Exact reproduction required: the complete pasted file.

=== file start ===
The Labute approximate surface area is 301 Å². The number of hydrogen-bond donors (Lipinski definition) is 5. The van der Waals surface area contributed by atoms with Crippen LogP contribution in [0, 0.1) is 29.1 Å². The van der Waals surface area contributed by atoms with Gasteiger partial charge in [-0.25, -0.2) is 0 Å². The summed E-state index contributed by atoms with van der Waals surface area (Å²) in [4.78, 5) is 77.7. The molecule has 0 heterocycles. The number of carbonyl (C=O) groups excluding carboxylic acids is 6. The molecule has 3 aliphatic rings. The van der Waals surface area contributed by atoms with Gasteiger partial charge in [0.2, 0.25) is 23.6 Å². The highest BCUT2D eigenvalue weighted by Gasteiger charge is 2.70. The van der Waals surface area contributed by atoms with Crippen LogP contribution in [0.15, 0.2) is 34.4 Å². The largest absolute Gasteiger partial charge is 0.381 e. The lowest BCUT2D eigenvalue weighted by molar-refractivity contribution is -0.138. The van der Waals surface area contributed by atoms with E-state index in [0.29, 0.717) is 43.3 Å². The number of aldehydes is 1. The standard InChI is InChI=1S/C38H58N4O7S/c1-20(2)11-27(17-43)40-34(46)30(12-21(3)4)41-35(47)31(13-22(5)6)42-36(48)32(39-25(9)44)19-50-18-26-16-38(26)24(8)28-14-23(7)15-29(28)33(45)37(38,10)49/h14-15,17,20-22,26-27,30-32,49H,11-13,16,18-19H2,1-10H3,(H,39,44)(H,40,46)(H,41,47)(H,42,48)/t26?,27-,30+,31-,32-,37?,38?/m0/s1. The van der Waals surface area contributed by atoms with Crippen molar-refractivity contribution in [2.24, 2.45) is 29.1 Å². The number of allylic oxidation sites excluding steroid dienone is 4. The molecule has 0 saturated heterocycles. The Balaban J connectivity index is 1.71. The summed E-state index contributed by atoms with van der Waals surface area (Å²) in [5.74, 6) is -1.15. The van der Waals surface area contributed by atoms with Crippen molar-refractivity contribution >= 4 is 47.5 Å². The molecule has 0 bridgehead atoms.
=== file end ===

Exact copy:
The Labute approximate surface area is 301 Å². The number of hydrogen-bond donors (Lipinski definition) is 5. The van der Waals surface area contributed by atoms with Crippen LogP contribution in [0, 0.1) is 29.1 Å². The van der Waals surface area contributed by atoms with Gasteiger partial charge in [-0.25, -0.2) is 0 Å². The summed E-state index contributed by atoms with van der Waals surface area (Å²) in [4.78, 5) is 77.7. The molecule has 0 heterocycles. The number of carbonyl (C=O) groups excluding carboxylic acids is 6. The molecule has 3 aliphatic rings. The van der Waals surface area contributed by atoms with Gasteiger partial charge in [0.2, 0.25) is 23.6 Å². The highest BCUT2D eigenvalue weighted by Gasteiger charge is 2.70. The van der Waals surface area contributed by atoms with Crippen LogP contribution in [0.15, 0.2) is 34.4 Å². The largest absolute Gasteiger partial charge is 0.381 e. The lowest BCUT2D eigenvalue weighted by molar-refractivity contribution is -0.138. The van der Waals surface area contributed by atoms with E-state index in [0.29, 0.717) is 43.3 Å². The number of aldehydes is 1. The standard InChI is InChI=1S/C38H58N4O7S/c1-20(2)11-27(17-43)40-34(46)30(12-21(3)4)41-35(47)31(13-22(5)6)42-36(48)32(39-25(9)44)19-50-18-26-16-38(26)24(8)28-14-23(7)15-29(28)33(45)37(38,10)49/h14-15,17,20-22,26-27,30-32,49H,11-13,16,18-19H2,1-10H3,(H,39,44)(H,40,46)(H,41,47)(H,42,48)/t26?,27-,30+,31-,32-,37?,38?/m0/s1. The van der Waals surface area contributed by atoms with Crippen molar-refractivity contribution in [2.24, 2.45) is 29.1 Å². The number of allylic oxidation sites excluding steroid dienone is 4. The molecule has 0 saturated heterocycles. The Balaban J connectivity index is 1.71. The summed E-state index contributed by atoms with van der Waals surface area (Å²) in [5.74, 6) is -1.15. The van der Waals surface area contributed by atoms with Crippen molar-refractivity contribution >= 4 is 47.5 Å². The molecule has 0 bridgehead atoms.